Getting a brand new job can be exciting- and scary. Will your fellow employees like you? Will your boss like you? How can you get the most out of this job? How do you raise complaints or questions to your supervisor without coming off all wrong?
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One of the biggest areas of stress for any new employee is your salary. Money is always a touchy subject, especially when you’re new. You don’t want to seem pushy or greedy, but you also want to be paid for what your work is worth. Life is expensive. So how do you figure this mess out?
First you’re going to have to do some homework. Most industries have a resource with the words “salary guide” or something similar on the end of the title that collects trends and information for folks in your field to use. If you’re not sure, or you can’t find it, sites like GlassDoor, Quora, and PayScale offer less specific data you can still use to figure out how much you should be asking for.
Your location is important, too. If you are applying for a job in a big city versus a smaller one, you’ll need to treat that as a variable. The cost of living in a big city is much higher than the cost of living in a smaller town, so you’ll need to adjust your salary expectations accordingly!
Now that you’ve done some research- maybe asked friends or acquaintances in that field what they’re getting paid (always a good idea)- you need to add about $5,000 to that number. Shocking, I know, but studies are showing that your initial negotiations influence how you’ll get paid for the rest of your career, and that extra 5K may amount to an extra $600,000 over the course of your career. It really does make a difference between barely scraping by and having enough money to visit family or friends on vacation.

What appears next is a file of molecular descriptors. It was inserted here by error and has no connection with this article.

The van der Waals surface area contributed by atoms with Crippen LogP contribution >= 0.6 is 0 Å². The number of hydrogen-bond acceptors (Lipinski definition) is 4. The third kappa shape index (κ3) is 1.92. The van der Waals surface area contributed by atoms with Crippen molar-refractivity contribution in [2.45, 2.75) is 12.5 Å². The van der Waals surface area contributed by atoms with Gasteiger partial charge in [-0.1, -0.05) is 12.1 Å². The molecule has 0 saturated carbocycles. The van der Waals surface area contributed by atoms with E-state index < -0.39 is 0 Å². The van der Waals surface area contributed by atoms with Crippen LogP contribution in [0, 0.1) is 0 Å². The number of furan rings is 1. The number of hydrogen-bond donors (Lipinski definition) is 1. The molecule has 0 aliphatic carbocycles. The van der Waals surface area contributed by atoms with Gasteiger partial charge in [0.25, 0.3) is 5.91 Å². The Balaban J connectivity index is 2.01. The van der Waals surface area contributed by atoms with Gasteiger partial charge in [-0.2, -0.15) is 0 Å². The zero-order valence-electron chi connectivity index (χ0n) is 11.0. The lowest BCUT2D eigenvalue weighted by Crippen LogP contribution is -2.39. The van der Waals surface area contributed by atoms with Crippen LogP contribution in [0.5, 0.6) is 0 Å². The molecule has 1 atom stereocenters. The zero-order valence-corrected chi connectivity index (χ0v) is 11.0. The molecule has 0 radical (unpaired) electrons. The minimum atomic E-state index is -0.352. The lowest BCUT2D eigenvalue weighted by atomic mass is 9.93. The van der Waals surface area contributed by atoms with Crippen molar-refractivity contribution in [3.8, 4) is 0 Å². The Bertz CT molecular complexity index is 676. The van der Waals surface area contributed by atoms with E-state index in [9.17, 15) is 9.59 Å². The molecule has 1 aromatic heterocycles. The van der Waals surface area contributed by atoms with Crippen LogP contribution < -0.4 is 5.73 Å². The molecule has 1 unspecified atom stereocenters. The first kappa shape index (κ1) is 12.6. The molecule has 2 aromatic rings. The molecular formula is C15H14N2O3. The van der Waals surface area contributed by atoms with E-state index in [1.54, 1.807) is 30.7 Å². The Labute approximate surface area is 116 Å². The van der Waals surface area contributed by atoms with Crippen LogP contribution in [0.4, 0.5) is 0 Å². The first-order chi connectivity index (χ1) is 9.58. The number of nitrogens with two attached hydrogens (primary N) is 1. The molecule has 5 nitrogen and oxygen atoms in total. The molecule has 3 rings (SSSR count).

Basically, if at the end of your strategy session you feel embarrassed to ask for that much- you did it right. Worst case scenario, your hiring manager will say that’s outside the budget they have for this hire. In that case, you can ask what the position’s salary range is, to see if there’s any wiggle room you can negotiate within. You can also ask about any additional compensation- such as equity, bonuses or commissions- if the hiring manager's figure is lower than yours. Let the manager know you’re satisfied with the job in other particulars, and you want to keep the conversation going. Hiring managers can and have made exceptions for certain candidates in the past, so act with confidence, communicate well, and you’ll make it work.
Once you’re in the interview, don’t feel compelled to offer tons of details if they ask you what you were getting paid in your last job. Most companies want to get away with paying you as little as possible for the position, and cut back on labor costs. Tell them you were paid an average amount for that position, maybe that you were underpaid or overpaid- but don’t feel pressured to say exactly what the pay was. In some states, this question is illegal, so depending on where you’re applying, they may not ask that at all.
Managing your salary can be intimidating, especially if this is a first “big” job for you. But half the battle is not letting anything frighten you out of the money you’re entitled to earn. Don’t sell yourself short when it comes to your salary- the difference between a comfortable salary and one you lowballed is huge. Know your worth, do your research, and you’ll do great.
Lilia Taylor is 21 years old, studying English and Marketing at New Mexico State University. She hopes to have a job involving books someday, loves the smell of coffee (not so much the taste) and tries to get outside whenever she can.